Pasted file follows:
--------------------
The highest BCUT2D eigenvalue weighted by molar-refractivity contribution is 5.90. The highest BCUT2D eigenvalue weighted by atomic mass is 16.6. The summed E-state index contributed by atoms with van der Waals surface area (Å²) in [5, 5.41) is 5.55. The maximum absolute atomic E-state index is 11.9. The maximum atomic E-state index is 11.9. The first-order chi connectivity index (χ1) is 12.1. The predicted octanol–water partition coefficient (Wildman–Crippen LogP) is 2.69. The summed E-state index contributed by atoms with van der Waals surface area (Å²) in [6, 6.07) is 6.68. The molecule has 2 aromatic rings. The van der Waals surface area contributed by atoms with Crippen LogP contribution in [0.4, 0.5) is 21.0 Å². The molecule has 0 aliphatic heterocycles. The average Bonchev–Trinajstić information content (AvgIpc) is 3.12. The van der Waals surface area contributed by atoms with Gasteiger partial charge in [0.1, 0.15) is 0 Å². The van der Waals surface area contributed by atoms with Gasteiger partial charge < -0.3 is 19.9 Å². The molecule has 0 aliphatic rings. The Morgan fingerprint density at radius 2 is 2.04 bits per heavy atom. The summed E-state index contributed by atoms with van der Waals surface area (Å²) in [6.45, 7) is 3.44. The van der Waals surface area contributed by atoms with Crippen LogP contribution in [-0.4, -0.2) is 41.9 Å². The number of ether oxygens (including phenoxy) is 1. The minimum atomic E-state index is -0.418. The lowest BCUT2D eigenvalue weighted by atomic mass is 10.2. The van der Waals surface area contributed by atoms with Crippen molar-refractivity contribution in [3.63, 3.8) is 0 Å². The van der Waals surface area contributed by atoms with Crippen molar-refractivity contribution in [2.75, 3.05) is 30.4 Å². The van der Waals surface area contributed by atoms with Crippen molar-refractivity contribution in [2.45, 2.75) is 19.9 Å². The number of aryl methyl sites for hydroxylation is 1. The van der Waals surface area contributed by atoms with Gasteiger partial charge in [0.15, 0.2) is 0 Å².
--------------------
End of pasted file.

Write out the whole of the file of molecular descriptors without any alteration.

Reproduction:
The highest BCUT2D eigenvalue weighted by molar-refractivity contribution is 5.90. The highest BCUT2D eigenvalue weighted by atomic mass is 16.6. The summed E-state index contributed by atoms with van der Waals surface area (Å²) in [5, 5.41) is 5.55. The maximum absolute atomic E-state index is 11.9. The maximum atomic E-state index is 11.9. The first-order chi connectivity index (χ1) is 12.1. The predicted octanol–water partition coefficient (Wildman–Crippen LogP) is 2.69. The summed E-state index contributed by atoms with van der Waals surface area (Å²) in [6, 6.07) is 6.68. The molecule has 2 aromatic rings. The van der Waals surface area contributed by atoms with Crippen LogP contribution in [0.4, 0.5) is 21.0 Å². The molecule has 0 aliphatic heterocycles. The average Bonchev–Trinajstić information content (AvgIpc) is 3.12. The van der Waals surface area contributed by atoms with Gasteiger partial charge in [0.1, 0.15) is 0 Å². The van der Waals surface area contributed by atoms with Gasteiger partial charge < -0.3 is 19.9 Å². The molecule has 0 aliphatic rings. The Morgan fingerprint density at radius 2 is 2.04 bits per heavy atom. The summed E-state index contributed by atoms with van der Waals surface area (Å²) in [6.45, 7) is 3.44. The van der Waals surface area contributed by atoms with Crippen LogP contribution in [-0.4, -0.2) is 41.9 Å². The number of ether oxygens (including phenoxy) is 1. The minimum atomic E-state index is -0.418. The lowest BCUT2D eigenvalue weighted by atomic mass is 10.2. The van der Waals surface area contributed by atoms with Crippen molar-refractivity contribution in [3.63, 3.8) is 0 Å². The van der Waals surface area contributed by atoms with Crippen molar-refractivity contribution in [2.75, 3.05) is 30.4 Å². The van der Waals surface area contributed by atoms with Crippen molar-refractivity contribution in [2.45, 2.75) is 19.9 Å². The number of aryl methyl sites for hydroxylation is 1. The van der Waals surface area contributed by atoms with Gasteiger partial charge in [0.15, 0.2) is 0 Å².